When you decide to pull up stakes and leave your home country for a much different and far more challenging life on the other side of the world, you’ve already convinced yourself that the move is a good one. So once you arrive at your destination and start settling into your new routine, you’re psyched. Every errand—whether to pick up a few items at the grocery store, drop off a sweater at the dry cleaners, or pop into the boulangerie for a crusty baguette—is loaded with the excitement of a 3rd grade field trip. (Remember how jazzed we used to get about THOSE?)
Such is the “grande aventure” of moving abroad. And I’m officially residing in the “honeymoon phase” of my journey, when everything is new and different and COOL ….
Continue January 22, 2012
So I’m headed to France in a little over one week, and am alternately super-psyched, nervous, thrilled, stressed to the max, giddy with excitement, and worried. While part of me cannot WAIT to board that Iberia flight headed for Europe, my evil twin fears that I’ll spend all those trans-Atlantic hours obsessing about … STUFF.
Will my limited French-speaking skills make me feel (literally) like the “village idiot” when I get to Samois-sur-Seine, the picturesque place south of Paris where I’ll be living? Will I find enough freelance writing and consulting work to keep me challenged—but not so much that I end up overstretched and fall back into my workaholic ways? Will I finally meet a decent man who is what he claims to be—or will the language gap (and his sure-to-be-charming French ways and accent) make it that much tougher to figure it out?
When you decide to pull up stakes and move by yourself to the other side of the world, the tasks you need to handle before leaving home are LEGION….
Continue December 20, 2011
Those of you who follow this blog know how much I love Europe—and that there’s a super-special place in my heart for France, where I’ve spent many incredible times over the past several years, from the north to the scenic south. FINALLY, I’m getting the chance to actually LIVE there … and I’ll be a mere 40-minute train ride from Paris, my favorite city anywhere in the world!!! The plan is to leave the States soon after Christmas and launch my “new life” in France—JUST in time to ring in the New Year ….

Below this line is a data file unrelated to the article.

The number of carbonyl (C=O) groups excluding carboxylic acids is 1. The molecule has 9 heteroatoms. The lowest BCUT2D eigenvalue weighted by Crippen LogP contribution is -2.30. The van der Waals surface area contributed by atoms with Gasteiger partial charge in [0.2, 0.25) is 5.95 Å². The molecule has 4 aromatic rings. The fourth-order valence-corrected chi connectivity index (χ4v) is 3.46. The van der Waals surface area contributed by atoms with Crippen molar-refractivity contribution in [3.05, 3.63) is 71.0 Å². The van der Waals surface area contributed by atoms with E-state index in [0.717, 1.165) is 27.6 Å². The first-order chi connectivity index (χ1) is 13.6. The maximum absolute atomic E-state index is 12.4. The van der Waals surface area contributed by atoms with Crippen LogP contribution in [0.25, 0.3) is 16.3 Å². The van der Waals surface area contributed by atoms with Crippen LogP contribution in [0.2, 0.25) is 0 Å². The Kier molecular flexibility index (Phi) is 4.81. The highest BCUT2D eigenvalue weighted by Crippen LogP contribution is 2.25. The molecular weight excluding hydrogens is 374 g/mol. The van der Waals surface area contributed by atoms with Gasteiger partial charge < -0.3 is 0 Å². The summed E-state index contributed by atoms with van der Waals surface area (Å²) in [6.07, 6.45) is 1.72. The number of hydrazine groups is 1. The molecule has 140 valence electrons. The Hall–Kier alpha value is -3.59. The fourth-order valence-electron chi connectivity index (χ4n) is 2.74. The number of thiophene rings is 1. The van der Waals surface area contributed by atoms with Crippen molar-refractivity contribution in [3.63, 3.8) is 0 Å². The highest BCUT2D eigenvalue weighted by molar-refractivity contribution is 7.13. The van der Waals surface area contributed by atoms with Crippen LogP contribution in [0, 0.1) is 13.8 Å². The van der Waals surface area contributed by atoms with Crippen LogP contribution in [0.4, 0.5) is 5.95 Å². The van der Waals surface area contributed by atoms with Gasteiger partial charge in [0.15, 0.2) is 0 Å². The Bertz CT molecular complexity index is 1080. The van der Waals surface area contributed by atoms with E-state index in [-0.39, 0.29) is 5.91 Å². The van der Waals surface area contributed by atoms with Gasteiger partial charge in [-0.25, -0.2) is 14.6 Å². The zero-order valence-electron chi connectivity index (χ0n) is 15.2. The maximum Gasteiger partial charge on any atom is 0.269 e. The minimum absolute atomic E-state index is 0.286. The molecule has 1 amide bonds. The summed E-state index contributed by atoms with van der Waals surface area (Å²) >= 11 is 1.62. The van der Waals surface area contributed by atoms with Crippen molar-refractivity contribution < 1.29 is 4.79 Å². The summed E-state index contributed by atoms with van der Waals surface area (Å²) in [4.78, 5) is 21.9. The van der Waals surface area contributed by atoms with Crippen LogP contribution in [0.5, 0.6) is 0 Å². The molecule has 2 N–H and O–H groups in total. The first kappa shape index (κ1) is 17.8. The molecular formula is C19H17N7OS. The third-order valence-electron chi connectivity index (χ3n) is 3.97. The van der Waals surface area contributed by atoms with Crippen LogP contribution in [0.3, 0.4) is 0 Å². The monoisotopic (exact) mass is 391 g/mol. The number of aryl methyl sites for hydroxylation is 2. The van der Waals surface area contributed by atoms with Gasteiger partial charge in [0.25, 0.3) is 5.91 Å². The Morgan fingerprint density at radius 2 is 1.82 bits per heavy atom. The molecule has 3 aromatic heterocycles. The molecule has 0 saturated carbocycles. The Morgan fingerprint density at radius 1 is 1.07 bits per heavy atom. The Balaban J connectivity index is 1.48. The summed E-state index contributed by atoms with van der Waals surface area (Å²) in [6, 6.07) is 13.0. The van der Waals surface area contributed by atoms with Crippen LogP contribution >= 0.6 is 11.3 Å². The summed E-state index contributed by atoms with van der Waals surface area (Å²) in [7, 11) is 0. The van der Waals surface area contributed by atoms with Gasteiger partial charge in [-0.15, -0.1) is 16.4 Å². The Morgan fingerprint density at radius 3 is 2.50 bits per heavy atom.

Continue December 4, 2011
¡Hola, salut et ciao, UrbanTravelGirls!!! Lo siento, je suis desolé, et mi dispiace–in short, my apologies for having gone off the grid for awhile. My freelance consulting and writing has kept me très busy the past several months, but I promise that I’m back, ready to inspire my chicas to experience the world and let it experience THEM!!
Since I last wrote, I’ve had incredible experiences in Panama City, Panama, and am counting on loads more of overseas trips in the near future. (More on that later!) But I’ve also been living vicariously through the adventures some of YOU ladies have been having this summer… which leads me to this post. None of us is an island—and neither should we be, even when we love hitting the road solo (as you know I do). It’s one thing to visit a city or country on your own, but quite refreshing to see it through the eyes of those who live there. And even if you don’t happen to know anyone in Amsterdam or Hong Kong or Cape Town, chances are someone that you know DOES. That’s why it’s a great idea to find out in advance if folks you know have any local connections in the place you’re heading….